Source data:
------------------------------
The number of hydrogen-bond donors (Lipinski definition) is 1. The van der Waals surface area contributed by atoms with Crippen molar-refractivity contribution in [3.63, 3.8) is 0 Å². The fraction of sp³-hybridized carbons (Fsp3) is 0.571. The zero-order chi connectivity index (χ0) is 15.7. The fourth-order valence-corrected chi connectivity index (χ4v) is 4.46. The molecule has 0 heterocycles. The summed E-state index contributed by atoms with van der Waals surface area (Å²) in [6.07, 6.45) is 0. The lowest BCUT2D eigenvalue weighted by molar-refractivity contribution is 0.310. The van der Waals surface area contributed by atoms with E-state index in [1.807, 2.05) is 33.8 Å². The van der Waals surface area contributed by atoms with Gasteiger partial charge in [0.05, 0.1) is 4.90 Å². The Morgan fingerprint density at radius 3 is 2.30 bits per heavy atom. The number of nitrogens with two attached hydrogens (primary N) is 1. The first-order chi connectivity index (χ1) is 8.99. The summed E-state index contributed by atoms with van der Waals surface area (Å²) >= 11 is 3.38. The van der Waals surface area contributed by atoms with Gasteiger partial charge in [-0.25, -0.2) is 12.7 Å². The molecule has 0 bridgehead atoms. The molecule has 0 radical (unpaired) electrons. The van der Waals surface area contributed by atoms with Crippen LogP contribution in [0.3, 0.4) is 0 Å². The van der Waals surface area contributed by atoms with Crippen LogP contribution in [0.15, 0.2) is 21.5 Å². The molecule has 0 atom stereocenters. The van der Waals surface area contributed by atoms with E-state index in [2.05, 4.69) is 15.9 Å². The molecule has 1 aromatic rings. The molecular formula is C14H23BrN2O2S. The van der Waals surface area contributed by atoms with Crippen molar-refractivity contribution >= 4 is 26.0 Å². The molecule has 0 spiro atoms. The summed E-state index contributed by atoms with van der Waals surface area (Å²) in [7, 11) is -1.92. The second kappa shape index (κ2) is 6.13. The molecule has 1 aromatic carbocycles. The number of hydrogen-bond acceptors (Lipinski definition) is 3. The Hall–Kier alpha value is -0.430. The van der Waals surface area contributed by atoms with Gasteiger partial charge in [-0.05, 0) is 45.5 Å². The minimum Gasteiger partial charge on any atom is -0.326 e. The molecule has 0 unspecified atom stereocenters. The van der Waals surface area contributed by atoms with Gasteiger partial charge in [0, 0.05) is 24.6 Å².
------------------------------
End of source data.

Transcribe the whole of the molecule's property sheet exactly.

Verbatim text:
The number of hydrogen-bond donors (Lipinski definition) is 1. The van der Waals surface area contributed by atoms with Crippen molar-refractivity contribution in [3.63, 3.8) is 0 Å². The fraction of sp³-hybridized carbons (Fsp3) is 0.571. The zero-order chi connectivity index (χ0) is 15.7. The fourth-order valence-corrected chi connectivity index (χ4v) is 4.46. The molecule has 0 heterocycles. The summed E-state index contributed by atoms with van der Waals surface area (Å²) in [6.07, 6.45) is 0. The lowest BCUT2D eigenvalue weighted by molar-refractivity contribution is 0.310. The van der Waals surface area contributed by atoms with E-state index in [1.807, 2.05) is 33.8 Å². The van der Waals surface area contributed by atoms with Gasteiger partial charge in [0.05, 0.1) is 4.90 Å². The Morgan fingerprint density at radius 3 is 2.30 bits per heavy atom. The number of nitrogens with two attached hydrogens (primary N) is 1. The first-order chi connectivity index (χ1) is 8.99. The summed E-state index contributed by atoms with van der Waals surface area (Å²) >= 11 is 3.38. The van der Waals surface area contributed by atoms with Gasteiger partial charge in [-0.25, -0.2) is 12.7 Å². The molecule has 0 bridgehead atoms. The molecule has 0 radical (unpaired) electrons. The van der Waals surface area contributed by atoms with Crippen LogP contribution in [0.3, 0.4) is 0 Å². The van der Waals surface area contributed by atoms with Crippen LogP contribution in [0.15, 0.2) is 21.5 Å². The molecule has 0 atom stereocenters. The van der Waals surface area contributed by atoms with E-state index in [2.05, 4.69) is 15.9 Å². The molecule has 1 aromatic rings. The molecular formula is C14H23BrN2O2S. The van der Waals surface area contributed by atoms with Crippen molar-refractivity contribution >= 4 is 26.0 Å². The molecule has 0 spiro atoms. The summed E-state index contributed by atoms with van der Waals surface area (Å²) in [7, 11) is -1.92. The second kappa shape index (κ2) is 6.13. The molecule has 1 aromatic carbocycles. The number of hydrogen-bond acceptors (Lipinski definition) is 3. The Hall–Kier alpha value is -0.430. The van der Waals surface area contributed by atoms with Gasteiger partial charge in [-0.05, 0) is 45.5 Å². The minimum Gasteiger partial charge on any atom is -0.326 e. The molecule has 0 unspecified atom stereocenters. The van der Waals surface area contributed by atoms with Gasteiger partial charge in [0, 0.05) is 24.6 Å².